5 tips on Google Play A/B experiments to boost your app installs
Google Play experiments is a COOL new feature that enables A/B testing of both texts and visuals in your Play Store listing. It was warmly welcomed by the app developers community. Looks like, going forward, optimizing your app’s page using Google play experiments becomes an everyday task. Here are some tips to get you going
What are Google Play Experiments?
Well, it’s a feature, giving you the option to A/B test different Play Store listing elements in order to optimize the listing, and improve the conversion rate – views to installs. Google provides exact statistics on the test results.
Here’s how it’s done:
Launching a Google play experiment
As a Google Play publisher, visit the Google Play developer console and navigate to the ‘Experiments’ tab on the left sidebar.
As long as you’re testing the global market, you are free to optimize many elements as presented in the image below. If not, you will be limited to testing graphics only, as naturally, text changes are segmented by language.
You can also decide on the size of the target audience to be exposed to the experiment (as long as it’s no more than 50% of the visits)
Sadly, you can’t test the app name or title (makes sense, though)
Not sure why Google even allows for testing several elements all at once, but this is not recommended for obvious statistical reasons. Also, you can’t create more than one experiment at a time, nor can you edit an experiment once it’s started (the option to add variations once the experiment has started is there, but the checkmark is disabled. It’s also possible that this is a bug and will be fixed in the future)
To learn more, visit Google’s guidelines.
Please note that the process can be quite slow. Here is why:
- You can do only one test at a time. This can be frustrating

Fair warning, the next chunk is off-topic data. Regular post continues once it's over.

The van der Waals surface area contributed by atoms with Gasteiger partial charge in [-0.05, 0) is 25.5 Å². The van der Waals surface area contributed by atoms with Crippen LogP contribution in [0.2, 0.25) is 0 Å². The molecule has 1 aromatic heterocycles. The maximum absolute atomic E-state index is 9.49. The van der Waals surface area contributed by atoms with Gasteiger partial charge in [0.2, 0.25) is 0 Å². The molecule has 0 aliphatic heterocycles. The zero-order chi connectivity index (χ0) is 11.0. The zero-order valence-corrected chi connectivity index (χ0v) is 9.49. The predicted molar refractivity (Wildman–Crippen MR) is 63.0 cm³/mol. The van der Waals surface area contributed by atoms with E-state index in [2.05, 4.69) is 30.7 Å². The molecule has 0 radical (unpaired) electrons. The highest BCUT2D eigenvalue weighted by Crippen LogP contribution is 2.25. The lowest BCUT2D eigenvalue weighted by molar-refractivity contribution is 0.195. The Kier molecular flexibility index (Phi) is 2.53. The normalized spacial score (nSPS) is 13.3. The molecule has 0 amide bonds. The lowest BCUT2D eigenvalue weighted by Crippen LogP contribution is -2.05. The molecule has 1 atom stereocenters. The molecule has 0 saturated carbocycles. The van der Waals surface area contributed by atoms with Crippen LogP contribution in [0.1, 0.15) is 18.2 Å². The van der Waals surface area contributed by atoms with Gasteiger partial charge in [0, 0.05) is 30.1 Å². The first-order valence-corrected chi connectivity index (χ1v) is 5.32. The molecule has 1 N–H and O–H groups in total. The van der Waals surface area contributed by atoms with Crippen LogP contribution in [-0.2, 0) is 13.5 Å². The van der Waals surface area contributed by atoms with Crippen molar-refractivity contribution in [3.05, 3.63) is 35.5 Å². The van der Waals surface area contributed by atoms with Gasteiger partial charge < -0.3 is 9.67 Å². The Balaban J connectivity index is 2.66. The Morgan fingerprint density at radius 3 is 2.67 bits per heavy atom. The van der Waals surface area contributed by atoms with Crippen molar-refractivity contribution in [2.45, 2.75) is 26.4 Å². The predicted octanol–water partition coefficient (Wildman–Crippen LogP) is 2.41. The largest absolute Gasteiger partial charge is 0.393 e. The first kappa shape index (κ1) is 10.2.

- You can only send up to 50% of your traffic to the tested versions. It means you need to wait till enough data is gathered, before you can check on meaningful results and come to a conclusion.
BUT- on the good side, the UX is very friendly and intuitive.
So here are the 5 tips I promised:
- Don’t expect magic right from the start! Yes, we read the recent Cinderella stories, but if you have some experience with A/B testing, you surely know that it is a long road. You are moving the needle just a tiny bit with each iteration (which could be still, very meaningful of course…).So, don’t be surprised if Google experiments won’t exactly rock your world (or should I say your install graph). Disclaimer: DO expect major improvements, if you’ve never really paid real attention to your store listing (I am just assuming this is not the case for most of us)
- Test DIFFERENT variants – Use common sense and give the system something to work with. To test different variation you gotta test best quality but, totally different variants. You WILL sweat over this, but no shortcuts here. Be creative and spy on competitors or other apps in your category, to get inspired.
- Streamline your A/B testing – This new Google experiments feature brings real change to mobile app marketing. I believe that an experiment should always be running, so the optimization process never really stops. But it also means that we must keep new materials coming. Mainly graphics. That’s challenging. Yougonn’a need some help, and you may consider somewhat relaxing your strict brand guidelines, for the sake of conversion.Search for ways to get fresh, updated graphics for a minimal budget. One option is to download form our templates library (available for our members).As an ‘appetizer’, we now offer a FREE collectionofdesigned screenshot templates
- Prioritization. Visuals over words – judging from all the industry buzz, it seems like the app icon has the biggest potential to make a change. Makes sense. I mean, think about it… after all, the app icon is the only element that’s visible right there on the results list, before the user makes a tap/no tap decision
- Keep at it – Too small improvements, or no improvements. This can be rather frustrating. But hey, it also means that your initial copy and visuals were’nt so bad, right? That’s what I tell myself when I gaze at the utterly similar trend lines of the different variants I am testing. We already mentioned that optimization and A/B testing takes time so keep at it and don’t give up. Color change didn’t work? Try other iconic language, add bullet points to your feature image, or test seasonal graphics (Christmas celebration, New Year feature image, the Olympics…). Something will work eventually. That’s what testing is for.
These tips summarize our experience with Google Experiments, and we are keeping at it (as advised) all the time. We would love to hear about your experience with this new feature and the results you have managed to generate. Please go ahead and share in the comments area of this post.